Asher always aspired to immigrate to Israel and prepared to fulfill his dream, but never achieved it. He died of asthma in the local Jewish Hospital in 1943.
Dina and Kalman Loortobski were the children of Akiva and Hava-Gitel. The mother was the daughter of a wealthy merchant, R’ Shmuel Groinm who was the Gabay in the Great Synagogue for forty years. His father was a Razdin Hasid, whose Rebbe vehemently opposed Zionism. Nevertheless, he was drawn by his children to the ranks of Zionism and was even a member of the local Zionist Board.
Kalman was a calculated and reserved person, but always achieved the goals he set for himself. He was one of the founders of the “Youth of Zion” in Poland and worked in the section “Ha’Halutz”. In 1920 he immigrated to Israel and took part in paving roads in the Galil, and was a teacher in the settlements. Later he changed his name to Bar-Lev, wrote in “Koontras” pamphlet, and from 1927 – in “Davar” newspaper. He was a member of Kfar Azar. He died in October 1942, leaving a wife, a son and a daughter.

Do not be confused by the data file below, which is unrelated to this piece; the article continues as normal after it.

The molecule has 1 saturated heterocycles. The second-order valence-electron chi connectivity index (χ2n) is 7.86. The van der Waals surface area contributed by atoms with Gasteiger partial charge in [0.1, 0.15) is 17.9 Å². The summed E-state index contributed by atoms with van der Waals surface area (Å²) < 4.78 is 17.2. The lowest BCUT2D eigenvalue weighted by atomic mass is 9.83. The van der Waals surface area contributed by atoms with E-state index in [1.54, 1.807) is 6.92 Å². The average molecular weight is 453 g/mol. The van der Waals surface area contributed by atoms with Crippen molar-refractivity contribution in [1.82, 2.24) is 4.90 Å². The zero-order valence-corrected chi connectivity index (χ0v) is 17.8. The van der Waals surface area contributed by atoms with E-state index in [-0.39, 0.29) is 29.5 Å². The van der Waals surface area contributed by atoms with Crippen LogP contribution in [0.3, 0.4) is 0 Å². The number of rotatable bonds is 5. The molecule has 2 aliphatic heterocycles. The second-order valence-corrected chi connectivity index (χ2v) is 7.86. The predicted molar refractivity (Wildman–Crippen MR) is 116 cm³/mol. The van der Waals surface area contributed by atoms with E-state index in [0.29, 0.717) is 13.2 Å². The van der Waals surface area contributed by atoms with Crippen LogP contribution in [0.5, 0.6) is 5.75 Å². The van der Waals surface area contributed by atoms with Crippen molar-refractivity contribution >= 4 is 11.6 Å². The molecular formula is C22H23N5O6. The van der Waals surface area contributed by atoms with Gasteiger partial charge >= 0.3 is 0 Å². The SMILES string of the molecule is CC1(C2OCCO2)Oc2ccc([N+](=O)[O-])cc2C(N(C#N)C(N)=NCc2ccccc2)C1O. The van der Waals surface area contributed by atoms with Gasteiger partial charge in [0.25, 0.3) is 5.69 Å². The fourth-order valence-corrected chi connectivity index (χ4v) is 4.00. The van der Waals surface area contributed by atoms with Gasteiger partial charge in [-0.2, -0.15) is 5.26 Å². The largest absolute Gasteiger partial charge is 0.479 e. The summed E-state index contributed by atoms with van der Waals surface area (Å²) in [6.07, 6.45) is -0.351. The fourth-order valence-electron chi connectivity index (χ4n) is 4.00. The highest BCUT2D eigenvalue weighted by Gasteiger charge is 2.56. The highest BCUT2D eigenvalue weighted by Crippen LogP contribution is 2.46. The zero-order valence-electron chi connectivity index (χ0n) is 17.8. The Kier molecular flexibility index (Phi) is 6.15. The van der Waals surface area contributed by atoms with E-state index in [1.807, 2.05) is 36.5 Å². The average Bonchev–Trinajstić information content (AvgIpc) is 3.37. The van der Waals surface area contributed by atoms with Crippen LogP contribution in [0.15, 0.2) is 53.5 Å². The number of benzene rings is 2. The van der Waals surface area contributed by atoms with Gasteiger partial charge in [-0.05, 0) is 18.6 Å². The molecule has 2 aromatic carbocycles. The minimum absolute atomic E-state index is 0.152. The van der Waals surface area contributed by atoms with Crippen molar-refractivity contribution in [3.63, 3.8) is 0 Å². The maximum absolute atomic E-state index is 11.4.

The Hebrew teachers
The Hebrew teachers at that time were Akiva Goldfarb, Zeev Tocklafer and David Niimark. The latter, a Kock Hasid and the son of a Melamed, known for his sharp thinking. He advocated Zionism only for a short time and moved on to the “Bund”. He wrote in “Falkstziitong” – People’s Daily – using the nickname of “Arie”, and even after immigrating to America remained loyal to the Polish “Bund”. He participated in “Parvarrts” (forward) newspaper – and published anti-Zionism articles in the Bundist press.